Glen Mutel, editor, National Geographic Traveller Food

5. Halva tahini bars

Halva is a throwback to my youth in Cyprus, where we’d spread it on toast as a breakfast treat. Now I consider it an ideal sugar and a natural protein hit before a workout. If you’ve never had halva, try buying the snack bars, which are widely available at supermarkets. Shop around for a range of flavours — as well as plain, there’s vanilla, plus varieties with pistachios or chocolate. I’m hoping to have a go at making them myself: the bars, which contain about 120 calories, are made from sesame tahini mixed with sugar and flavours and are kosher, suitable for vegans, and gluten- and dairy-free.
Maria Pieri, editorial director, National Geographic Traveller and National Geographic Traveller Food

6. Gambas al ajillo

Not just a snack, but a wholly satisfying meal for one, gambas al ajillo (garlic prawns) might just be one of my favourite things to eat. I’ve memories of being in various places in Spain, the sun dipping below the rooftops, watching with discreet delight as the waiter brings me a pan of prawns sizzling away in a bath of garlicky oil. That said, I’ve made this at home far more than I’ve ever eaten it in Spain, where it’s a staple on tapas menus. Very slowly melt butter and olive oil together in a pan with plenty of finely sliced garlic and, once bubbling, throw in fresh prawns and turn the heat right up until they’re cooked. Scatter with chopped parsley, sprinkle with sea salt and squeeze over the juice of a lemon before mopping up greedily with crusty bread.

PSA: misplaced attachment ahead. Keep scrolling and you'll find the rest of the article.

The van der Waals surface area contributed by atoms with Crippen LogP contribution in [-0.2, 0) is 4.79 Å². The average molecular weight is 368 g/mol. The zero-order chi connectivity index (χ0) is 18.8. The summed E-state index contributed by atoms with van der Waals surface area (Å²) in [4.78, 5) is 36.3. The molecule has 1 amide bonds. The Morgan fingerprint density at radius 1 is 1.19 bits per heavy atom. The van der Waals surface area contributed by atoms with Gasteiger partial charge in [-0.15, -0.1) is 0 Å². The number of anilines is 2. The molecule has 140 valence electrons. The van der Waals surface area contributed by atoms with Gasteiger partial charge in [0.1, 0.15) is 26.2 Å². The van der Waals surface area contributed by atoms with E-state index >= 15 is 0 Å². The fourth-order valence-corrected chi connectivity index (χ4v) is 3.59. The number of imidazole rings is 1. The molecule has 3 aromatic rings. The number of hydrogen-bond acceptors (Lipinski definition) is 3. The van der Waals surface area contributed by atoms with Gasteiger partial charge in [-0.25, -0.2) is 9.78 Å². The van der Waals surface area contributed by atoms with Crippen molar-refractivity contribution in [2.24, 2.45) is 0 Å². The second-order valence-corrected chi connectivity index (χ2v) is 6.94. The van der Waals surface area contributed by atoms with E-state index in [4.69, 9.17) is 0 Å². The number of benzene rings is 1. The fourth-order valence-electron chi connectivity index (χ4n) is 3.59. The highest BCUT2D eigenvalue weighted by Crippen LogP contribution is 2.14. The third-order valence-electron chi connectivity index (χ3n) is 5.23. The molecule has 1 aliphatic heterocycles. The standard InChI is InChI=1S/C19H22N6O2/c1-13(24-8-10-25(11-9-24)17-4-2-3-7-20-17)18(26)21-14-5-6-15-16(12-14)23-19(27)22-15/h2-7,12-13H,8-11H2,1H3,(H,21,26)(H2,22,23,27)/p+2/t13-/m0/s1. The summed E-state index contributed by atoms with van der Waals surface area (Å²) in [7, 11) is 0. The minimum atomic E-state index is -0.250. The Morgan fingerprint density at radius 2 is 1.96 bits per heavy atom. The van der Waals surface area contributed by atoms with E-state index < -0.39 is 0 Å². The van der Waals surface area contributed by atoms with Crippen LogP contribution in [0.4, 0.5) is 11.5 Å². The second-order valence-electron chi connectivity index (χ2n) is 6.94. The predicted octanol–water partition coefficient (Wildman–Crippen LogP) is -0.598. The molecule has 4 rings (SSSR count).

Connor McGovern, commissioning editor, National Geographic Traveller

Ubiquitous in the Mediterranean, Caucasus and Middle East, these flavourful stuffed vine leaves are known by names as varied as their fillings.

Photograph by Getty Images


1. Pasteis de nata

I love a mid-morning pasteis de nata. I’d tried Portuguese custard tarts in the UK in various forms and thought they were a Very Good Thing, but it wasn’t until my first visit to Lisbon in 2018 that I became a true convert. I was visiting with a friend to attend the best event in the world (the Eurovision Song Contest, obviously) and we ate plenty of warm custard tarts, met amazing people from around the world and danced all night. I didn’t think I could make them at home until this recipe turned up in our magazine, so I gave it a go. It’s a bit of a tricky bake but every time I do it, I’m rewarded with not just a delicious treat, but memories of fun, friendship and the coming together of nationalities in celebration of music — and it helps me look forward to those times again.
Jo Fletcher-Cross, contributing editor, National Geographic Traveller

2. Yabra’a